Saturday, April 23, 2016
Garden Foliage in April: Some Spring Colour
But the whole thing looks a good deal different in a garden where many plants do not change much from month to month: a falling-off of bloom or even foliage in summer and, if anything, a burst of new growth in winter. A very few plants die back for the cool season to emerge again in spring. Many make the most of the cooler weather by putting forth their best by February at the latest.
The result was a very anxious gardener hovering over three most-definitely deciduous plants: structural plants at that, which I am depending on to eventually provide height year-round and much-needed shade during summer. The plants in question are two crape myrtles (Lagerstroemia indica "Rhapsody in Pink" and "Dynamite") and one desert willow (Chilopsis linearis "Lucretia Hamilton"). I checked daily at least for the better part of February and some of March. Looking at those dry branches, wondering where -- or indeed, whether -- new buds would break on the stems. I am not familiar with the habits of these plants so I looked for any little signs of sap rising, pushing out the tiny leaves. I worried that I had been careless during our relatively dry winter, not providing moisture often enough to sustain the youngsters!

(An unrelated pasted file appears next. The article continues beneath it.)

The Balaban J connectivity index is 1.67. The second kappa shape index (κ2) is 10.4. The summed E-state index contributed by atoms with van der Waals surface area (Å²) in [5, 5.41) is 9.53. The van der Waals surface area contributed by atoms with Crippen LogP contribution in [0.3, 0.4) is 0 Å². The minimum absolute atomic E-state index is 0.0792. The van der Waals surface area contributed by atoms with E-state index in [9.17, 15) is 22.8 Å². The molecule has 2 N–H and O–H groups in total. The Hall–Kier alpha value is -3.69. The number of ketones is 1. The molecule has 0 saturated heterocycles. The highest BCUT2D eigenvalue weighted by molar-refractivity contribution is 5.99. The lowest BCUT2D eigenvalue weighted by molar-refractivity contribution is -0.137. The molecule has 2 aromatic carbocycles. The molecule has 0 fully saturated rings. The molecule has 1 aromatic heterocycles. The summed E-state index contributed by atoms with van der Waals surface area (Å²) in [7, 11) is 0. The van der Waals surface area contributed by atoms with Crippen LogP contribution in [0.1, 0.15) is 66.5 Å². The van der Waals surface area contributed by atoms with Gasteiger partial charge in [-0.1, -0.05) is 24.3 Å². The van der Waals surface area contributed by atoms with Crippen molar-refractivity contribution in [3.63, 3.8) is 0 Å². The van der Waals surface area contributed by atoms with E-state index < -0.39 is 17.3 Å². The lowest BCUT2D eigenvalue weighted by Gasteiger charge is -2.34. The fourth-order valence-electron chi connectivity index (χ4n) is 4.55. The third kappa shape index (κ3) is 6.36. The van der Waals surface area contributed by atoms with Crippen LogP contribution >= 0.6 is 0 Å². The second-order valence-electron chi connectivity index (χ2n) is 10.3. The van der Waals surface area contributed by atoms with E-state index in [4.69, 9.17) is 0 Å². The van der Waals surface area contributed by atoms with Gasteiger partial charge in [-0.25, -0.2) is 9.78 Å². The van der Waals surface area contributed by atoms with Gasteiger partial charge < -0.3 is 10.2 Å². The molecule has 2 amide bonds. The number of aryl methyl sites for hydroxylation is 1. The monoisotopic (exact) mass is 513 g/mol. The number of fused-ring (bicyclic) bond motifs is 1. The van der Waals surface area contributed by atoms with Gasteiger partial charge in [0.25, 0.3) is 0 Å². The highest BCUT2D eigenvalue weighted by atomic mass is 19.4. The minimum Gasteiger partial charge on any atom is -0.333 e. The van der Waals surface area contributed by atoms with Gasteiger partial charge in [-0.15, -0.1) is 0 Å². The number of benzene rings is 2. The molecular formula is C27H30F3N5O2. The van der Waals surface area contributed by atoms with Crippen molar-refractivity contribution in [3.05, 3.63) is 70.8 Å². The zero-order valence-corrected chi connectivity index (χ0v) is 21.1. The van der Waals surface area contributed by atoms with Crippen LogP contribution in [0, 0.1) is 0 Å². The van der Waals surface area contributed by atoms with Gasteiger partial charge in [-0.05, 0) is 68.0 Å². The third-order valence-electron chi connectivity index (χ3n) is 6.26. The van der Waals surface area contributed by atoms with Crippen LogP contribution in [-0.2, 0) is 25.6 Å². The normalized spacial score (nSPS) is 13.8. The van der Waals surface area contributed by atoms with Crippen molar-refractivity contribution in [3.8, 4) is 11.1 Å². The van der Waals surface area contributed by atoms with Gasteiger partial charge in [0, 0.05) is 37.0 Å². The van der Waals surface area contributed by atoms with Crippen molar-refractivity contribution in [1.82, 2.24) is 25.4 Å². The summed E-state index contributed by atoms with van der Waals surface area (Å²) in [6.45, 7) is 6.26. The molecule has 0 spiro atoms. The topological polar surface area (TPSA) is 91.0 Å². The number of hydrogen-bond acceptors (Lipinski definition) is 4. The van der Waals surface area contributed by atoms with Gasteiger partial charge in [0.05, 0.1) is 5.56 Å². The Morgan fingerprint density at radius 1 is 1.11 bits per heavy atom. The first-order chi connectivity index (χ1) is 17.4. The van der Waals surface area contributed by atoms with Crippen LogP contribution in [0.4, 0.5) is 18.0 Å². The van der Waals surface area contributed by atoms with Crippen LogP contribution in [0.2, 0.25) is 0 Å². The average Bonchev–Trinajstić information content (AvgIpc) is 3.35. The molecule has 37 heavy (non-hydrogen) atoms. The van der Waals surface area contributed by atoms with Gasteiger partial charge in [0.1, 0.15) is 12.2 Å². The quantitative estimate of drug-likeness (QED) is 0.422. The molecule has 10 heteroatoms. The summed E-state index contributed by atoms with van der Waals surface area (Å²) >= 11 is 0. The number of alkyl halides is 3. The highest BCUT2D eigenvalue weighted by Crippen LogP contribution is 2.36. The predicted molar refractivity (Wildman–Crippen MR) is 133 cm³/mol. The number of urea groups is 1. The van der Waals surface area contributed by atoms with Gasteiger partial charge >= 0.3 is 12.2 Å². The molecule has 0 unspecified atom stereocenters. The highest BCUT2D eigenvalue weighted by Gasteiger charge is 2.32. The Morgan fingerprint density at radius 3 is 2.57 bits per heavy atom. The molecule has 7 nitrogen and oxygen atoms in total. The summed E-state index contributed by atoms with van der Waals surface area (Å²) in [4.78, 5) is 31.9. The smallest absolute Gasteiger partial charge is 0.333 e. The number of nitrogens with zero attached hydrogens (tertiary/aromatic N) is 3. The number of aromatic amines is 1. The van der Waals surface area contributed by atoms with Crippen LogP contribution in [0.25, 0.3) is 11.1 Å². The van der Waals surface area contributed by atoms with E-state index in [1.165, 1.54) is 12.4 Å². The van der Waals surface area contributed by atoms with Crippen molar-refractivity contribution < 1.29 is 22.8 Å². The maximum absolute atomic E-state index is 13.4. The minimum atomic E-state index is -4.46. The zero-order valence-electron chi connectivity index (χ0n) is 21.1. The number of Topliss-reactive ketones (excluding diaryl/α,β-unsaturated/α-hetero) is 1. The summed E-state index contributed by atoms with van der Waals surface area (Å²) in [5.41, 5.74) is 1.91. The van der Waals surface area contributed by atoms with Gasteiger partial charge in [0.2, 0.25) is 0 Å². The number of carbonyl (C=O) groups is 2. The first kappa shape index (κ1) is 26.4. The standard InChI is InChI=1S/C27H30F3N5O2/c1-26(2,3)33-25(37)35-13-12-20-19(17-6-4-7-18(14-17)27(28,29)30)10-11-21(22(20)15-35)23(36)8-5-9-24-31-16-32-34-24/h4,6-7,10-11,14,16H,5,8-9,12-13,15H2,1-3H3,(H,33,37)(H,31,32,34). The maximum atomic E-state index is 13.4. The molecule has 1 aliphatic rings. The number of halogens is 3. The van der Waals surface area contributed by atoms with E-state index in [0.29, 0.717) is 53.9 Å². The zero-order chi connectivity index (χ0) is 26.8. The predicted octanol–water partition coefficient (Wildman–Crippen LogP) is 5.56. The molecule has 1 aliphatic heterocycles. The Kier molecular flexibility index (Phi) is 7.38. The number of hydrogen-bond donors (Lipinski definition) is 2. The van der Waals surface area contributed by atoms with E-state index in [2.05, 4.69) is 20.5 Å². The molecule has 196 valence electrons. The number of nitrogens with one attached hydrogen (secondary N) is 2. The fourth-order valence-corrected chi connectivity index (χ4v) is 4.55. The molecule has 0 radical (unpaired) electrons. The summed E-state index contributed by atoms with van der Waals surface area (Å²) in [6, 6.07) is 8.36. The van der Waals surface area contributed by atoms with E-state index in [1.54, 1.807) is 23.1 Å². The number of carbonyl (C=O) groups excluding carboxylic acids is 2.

But at last, they all three poked out a few tips, then came into full leaf. The Chilopsis was the last to show any signs of life; and, with the rest of the garden in full spring bloom, I really did have my doubts until a drive around town showed me that many mature desert willows still had no green either. So, for the record, it seems that Chilopsis tends to break dormancy only in mid-spring.
I have no pictures of the Chilopsis. Although looking healthy, it is still only about 10 inches high, with one main tuft of its long leaves sprouting round the tiny stem.
But the Lagerstroemias are larger and, making up for winter's bare branches, are worth looking at right now for their burgundy-coloured new growth.
Thanks to Christina of My Hesperides Garden for encouraging us to look at what foliage contributes to the garden each month!